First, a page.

Newport City Council: Community Renewable Energy for Newport

Newport City Council has been working in collaboration with Egni Co-op, a community organisation that funds and manages PV installation in Wales, to meet the target of becoming a carbon neutral organisation by 2030. To date, this partnership has installed 6,713 solar panels across 27 sites (2.074MW) in Newport, with an estimated annual generation of over 1,900,000 kWh of clean electricity.

The challenge

Newport City Council already purchases 100% renewable electricity, however, our aim as a council is to generate as much renewable electricity on site so it is truly zero carbon.

The challenge of this project was to install just over 6,700 panels across 27 sites, within a three-month period.

The solution

Following initial support from Welsh Government Energy Services, Sustainable Communities Wales, and the Wales Co-operative Centre, Newport City Council partnered with Egni Co-op (Egni), which was set up by Awel Aman Tawe (AAT), a community energy charity, to deliver multiple roof-mounted solar schemes on the Council’s estate.

The solar panels were funded by a loan from the Development Bank of Wales and Egni Co-op’s ongoing share offer, which has raised £1.97m to date. The Council agreed to enter into a power purchase agreement (PPA) with Egni for the energy generated by the panels over 20 years. Egni’s team was responsible for the delivery of the project, engaging with stakeholders, the community, and the lead PV installer – Joju Solar.

An innovative delivery model was used whereby the council agreed to lease out parts of the buildings’ roof areas on a 21-year air-space lease to Egni Co-op, allowing Egni to install renewable energy generation equipment. As a result, Egni owns the equipment outright and is responsible for operating and servicing the equipment for the duration of the lease.

Newport Council and Egni Co-op’s collaborative approach has allowed for this programme of works to be completed against very tight timescales.

There was zero upfront cost to Newport Council, with the only ongoing cost being the purchase of the solar-generated electricity from Egni, however, this still enables the Council to save money as higher rates would have been paid to its existing electricity supplier. Minimal support will be required to facilitate periodic maintenance which will be delivered under existing asset management arrangements. At the end of the 21-year lease, Egni has agreed that the Council will take ownership of the roof mounted PV systems free of charge, so that the Local Authority can take full benefit from the renewable electricity that is generated.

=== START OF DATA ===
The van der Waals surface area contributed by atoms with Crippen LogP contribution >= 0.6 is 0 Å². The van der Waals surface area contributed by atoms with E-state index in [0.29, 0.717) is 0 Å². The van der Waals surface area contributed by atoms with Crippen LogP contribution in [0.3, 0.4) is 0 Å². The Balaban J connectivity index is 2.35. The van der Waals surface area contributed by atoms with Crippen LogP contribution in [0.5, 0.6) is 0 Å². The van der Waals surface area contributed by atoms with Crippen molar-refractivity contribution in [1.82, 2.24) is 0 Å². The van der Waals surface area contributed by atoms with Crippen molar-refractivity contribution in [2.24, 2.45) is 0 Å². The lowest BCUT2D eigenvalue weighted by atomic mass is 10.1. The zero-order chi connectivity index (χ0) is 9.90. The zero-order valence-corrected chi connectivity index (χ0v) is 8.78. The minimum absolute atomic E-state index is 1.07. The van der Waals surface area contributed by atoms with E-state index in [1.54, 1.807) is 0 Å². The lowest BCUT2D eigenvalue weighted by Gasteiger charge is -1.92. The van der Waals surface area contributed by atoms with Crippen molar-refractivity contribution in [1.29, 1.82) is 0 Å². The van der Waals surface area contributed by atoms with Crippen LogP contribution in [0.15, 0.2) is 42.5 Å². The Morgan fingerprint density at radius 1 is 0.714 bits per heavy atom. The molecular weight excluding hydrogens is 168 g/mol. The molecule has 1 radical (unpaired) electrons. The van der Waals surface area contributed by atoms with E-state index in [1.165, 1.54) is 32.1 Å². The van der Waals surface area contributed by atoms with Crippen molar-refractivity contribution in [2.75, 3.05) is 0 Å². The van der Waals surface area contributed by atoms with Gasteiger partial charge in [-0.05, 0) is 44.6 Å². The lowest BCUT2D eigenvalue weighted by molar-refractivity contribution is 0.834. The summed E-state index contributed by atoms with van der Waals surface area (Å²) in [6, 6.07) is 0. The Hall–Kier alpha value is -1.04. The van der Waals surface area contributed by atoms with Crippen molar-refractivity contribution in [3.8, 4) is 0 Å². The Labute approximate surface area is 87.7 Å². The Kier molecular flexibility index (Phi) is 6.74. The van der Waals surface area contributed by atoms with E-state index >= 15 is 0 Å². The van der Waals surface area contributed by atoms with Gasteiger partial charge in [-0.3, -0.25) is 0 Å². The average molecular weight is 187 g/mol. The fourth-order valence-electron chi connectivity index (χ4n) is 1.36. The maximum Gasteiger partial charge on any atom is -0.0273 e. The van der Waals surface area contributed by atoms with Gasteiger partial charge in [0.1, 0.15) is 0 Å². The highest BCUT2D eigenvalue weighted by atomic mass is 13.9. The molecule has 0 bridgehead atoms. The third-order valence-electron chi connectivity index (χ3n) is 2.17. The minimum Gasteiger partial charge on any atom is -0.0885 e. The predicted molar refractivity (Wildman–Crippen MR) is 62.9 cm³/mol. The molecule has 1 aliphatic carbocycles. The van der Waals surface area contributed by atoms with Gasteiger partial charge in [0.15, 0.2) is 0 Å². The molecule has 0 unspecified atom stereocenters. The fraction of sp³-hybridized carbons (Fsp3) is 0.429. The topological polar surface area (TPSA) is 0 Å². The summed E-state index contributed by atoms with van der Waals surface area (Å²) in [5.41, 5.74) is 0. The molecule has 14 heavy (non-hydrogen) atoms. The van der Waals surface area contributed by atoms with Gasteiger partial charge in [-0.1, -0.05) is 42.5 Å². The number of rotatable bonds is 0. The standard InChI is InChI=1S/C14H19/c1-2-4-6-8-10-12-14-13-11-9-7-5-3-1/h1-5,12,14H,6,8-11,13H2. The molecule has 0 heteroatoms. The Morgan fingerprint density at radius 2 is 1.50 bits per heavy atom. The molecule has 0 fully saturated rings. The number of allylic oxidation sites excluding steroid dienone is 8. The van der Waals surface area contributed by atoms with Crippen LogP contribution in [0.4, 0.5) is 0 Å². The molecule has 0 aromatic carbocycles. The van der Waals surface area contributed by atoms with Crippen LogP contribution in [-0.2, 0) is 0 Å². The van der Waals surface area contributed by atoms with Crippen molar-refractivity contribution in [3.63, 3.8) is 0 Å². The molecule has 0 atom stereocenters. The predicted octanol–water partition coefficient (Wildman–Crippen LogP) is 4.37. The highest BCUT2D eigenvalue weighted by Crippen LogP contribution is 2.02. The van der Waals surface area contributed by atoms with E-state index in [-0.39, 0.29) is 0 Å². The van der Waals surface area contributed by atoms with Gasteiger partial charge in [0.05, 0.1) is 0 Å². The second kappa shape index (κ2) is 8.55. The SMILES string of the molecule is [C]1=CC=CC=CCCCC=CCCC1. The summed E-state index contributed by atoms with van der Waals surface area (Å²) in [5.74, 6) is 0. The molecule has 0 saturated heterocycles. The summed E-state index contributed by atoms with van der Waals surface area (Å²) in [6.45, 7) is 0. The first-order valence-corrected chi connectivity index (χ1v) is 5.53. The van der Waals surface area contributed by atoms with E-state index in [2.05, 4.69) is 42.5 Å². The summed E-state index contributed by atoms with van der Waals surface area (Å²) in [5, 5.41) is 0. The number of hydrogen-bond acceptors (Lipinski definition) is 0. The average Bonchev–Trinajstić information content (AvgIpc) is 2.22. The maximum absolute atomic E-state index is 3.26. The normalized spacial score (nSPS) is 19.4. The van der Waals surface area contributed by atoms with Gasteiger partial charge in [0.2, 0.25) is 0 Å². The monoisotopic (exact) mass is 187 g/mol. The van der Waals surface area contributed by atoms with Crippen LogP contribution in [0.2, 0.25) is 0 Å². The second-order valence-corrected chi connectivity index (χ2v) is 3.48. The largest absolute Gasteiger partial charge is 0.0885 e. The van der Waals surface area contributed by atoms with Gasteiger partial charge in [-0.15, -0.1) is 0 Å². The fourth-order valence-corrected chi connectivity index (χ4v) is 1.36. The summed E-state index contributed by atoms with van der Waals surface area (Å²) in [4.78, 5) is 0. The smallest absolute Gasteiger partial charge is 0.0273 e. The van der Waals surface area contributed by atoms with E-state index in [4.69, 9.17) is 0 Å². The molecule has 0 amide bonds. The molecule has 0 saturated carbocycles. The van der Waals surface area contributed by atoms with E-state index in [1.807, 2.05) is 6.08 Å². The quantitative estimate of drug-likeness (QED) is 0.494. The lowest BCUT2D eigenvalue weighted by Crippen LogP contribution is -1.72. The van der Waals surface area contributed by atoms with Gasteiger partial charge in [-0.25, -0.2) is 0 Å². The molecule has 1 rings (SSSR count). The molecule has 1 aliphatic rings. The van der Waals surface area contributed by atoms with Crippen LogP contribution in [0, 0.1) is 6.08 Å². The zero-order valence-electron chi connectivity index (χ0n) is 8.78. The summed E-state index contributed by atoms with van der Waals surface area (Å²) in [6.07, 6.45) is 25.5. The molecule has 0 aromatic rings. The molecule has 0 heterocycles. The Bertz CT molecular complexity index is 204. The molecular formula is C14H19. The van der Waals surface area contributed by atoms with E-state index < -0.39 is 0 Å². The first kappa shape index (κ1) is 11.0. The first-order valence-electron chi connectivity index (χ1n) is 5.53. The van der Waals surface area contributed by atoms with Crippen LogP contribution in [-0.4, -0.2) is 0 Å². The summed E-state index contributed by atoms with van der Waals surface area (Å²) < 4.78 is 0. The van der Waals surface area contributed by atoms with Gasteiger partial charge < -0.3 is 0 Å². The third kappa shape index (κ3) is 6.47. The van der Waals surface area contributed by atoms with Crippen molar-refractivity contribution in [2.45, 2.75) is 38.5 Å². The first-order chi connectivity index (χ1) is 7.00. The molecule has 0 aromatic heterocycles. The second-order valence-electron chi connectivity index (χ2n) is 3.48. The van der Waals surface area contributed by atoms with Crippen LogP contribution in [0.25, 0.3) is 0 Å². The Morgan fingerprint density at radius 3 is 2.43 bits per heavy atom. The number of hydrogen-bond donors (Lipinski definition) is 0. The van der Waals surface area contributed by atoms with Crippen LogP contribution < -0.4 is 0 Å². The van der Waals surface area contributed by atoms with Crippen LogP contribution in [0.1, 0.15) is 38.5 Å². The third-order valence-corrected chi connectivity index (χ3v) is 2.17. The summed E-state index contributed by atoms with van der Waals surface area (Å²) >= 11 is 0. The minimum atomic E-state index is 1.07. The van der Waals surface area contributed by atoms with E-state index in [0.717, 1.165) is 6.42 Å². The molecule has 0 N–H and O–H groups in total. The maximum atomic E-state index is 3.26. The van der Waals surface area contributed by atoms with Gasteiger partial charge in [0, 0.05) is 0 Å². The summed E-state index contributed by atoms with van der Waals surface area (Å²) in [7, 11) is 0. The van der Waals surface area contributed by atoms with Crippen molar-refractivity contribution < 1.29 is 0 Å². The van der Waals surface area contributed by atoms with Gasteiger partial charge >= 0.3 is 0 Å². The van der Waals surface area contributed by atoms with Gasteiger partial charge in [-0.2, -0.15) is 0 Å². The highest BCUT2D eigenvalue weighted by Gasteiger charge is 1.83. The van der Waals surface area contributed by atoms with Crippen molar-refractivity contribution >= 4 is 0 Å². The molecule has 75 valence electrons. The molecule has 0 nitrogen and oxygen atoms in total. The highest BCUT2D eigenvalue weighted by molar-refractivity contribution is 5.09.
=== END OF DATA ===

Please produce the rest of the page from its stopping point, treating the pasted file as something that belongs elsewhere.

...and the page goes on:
The impact

The majority of the electricity generated will continue to be used on-site, reducing Newport’s carbon emissions by 348 tonnes per year. Sites hosting installations will benefit from purchasing electricity from the new systems at a reduced rate for the first 20 years, after which time the energy will be free.

As part of the programme of works, over 1,700 panels were installed on the roof of “The Geraint Thomas National Velodrome of Wales”, making it the largest roof-mounted solar panel array on any building in Wales, with an installed capacity of 500kWp. This site alone could generate enough clean renewable electricity to power 190 average homes per year.

The solar works were carried out by local contractors ICE SOLAR and Joju Solar, who used local scaffolding companies, supporting local jobs in South Wales.

As the work included twenty-one schools, it was important that a strong link to education was established. Egni is committed to developing a specialist education programme highlighting the benefits of solar panels, renewable energy, and the business model of co-operatives. All Newport schools are now members of Egni Co-op themselves and have received £500 of free shares – this will provide a small income stream based on the solar generation but more importantly, raise awareness of how a cooperative approach can support environmental change.

Egni’s approach has drawn significant funding into the Welsh economy and helped to retain and support new jobs within the co-op. As solar energy is now being supplied by a Welsh co-op, it is helping to retain wealth in the economy, helping develop a circular economy.

Lessons learned

Installing solar PV on a mature and varied estate is challenging. An effective project structure, which brings together an appropriate range of experienced partners, and the commitment of sufficient resources ‘up-front’ are essential for successful delivery.  

Newport City Council and Egni have demonstrated what is possible, and a number of other local authorities have since followed suit, benefiting from Newport Council’s experiences.


Carbon Reduction Team: [email protected]

Image of building with solar panels in Newport (credit: Mike Harrison)
Photo credit: Mike Harrison